Document Type

Article

Language

eng

Publication Date

2016

Publisher

Fabrizio Serra Editore

Source Publication

History of Economic Ideas

Source ISSN

1122-8792

Abstract

This paper examines the implications of Chicago School economist Edward Lazear’s 2000 defense of economics imperialism using standard trade theory. It associates that defense with interdisciplinarity or the idea that the sciences are relatively autonomous, but treats this defense as a mask for a more conventional imperialist strategy of promoting Chicago School neoclassicism. Lazear’s argument actually created a dilemma for Chicago regarding how it could espouse interdisciplinarity while operating in a contrary way. I argue that the solution to this dilemma was for neoclassicism to rebuild economics imperialism around neoclassicism as a theory that sees the world in its own image in a performative manner. This strategy, however, suffers from a number of problems, which upon examination ultimately lead us to multidisciplinarity or the idea that the sciences can have transformative effects on one another. This latter conception can be associated with a complexity economics approach as an alternative view of the relation between the sciences. The paper argues that this view provides a basis for pluralism in economics.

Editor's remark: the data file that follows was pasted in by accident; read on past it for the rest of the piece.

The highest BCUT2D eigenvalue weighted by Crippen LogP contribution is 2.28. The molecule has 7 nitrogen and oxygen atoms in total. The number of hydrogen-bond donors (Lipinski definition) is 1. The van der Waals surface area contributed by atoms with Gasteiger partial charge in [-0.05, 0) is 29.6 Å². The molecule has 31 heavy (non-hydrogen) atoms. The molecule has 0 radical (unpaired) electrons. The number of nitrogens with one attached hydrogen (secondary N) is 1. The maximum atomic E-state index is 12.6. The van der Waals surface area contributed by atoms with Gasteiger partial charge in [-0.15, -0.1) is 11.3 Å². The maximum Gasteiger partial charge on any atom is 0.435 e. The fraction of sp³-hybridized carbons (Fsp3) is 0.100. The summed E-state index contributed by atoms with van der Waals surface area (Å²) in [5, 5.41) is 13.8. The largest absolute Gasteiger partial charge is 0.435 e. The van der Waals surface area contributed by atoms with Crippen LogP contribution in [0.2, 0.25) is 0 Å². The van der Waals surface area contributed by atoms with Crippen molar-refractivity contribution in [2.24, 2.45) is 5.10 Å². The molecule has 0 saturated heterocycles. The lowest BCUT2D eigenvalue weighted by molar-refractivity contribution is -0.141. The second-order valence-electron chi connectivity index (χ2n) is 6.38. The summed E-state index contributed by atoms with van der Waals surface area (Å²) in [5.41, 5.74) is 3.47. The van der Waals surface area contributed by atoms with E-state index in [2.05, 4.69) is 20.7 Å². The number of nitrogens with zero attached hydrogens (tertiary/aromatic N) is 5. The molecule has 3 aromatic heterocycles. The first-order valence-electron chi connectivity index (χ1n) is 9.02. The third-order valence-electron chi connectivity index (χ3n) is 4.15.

Comments

Accepted version. History of Economic Ideas, Vol. 24, No. 3 (2016): 77-94. DOI. © Fabrizio Serra Editore 2016. Used with permission.

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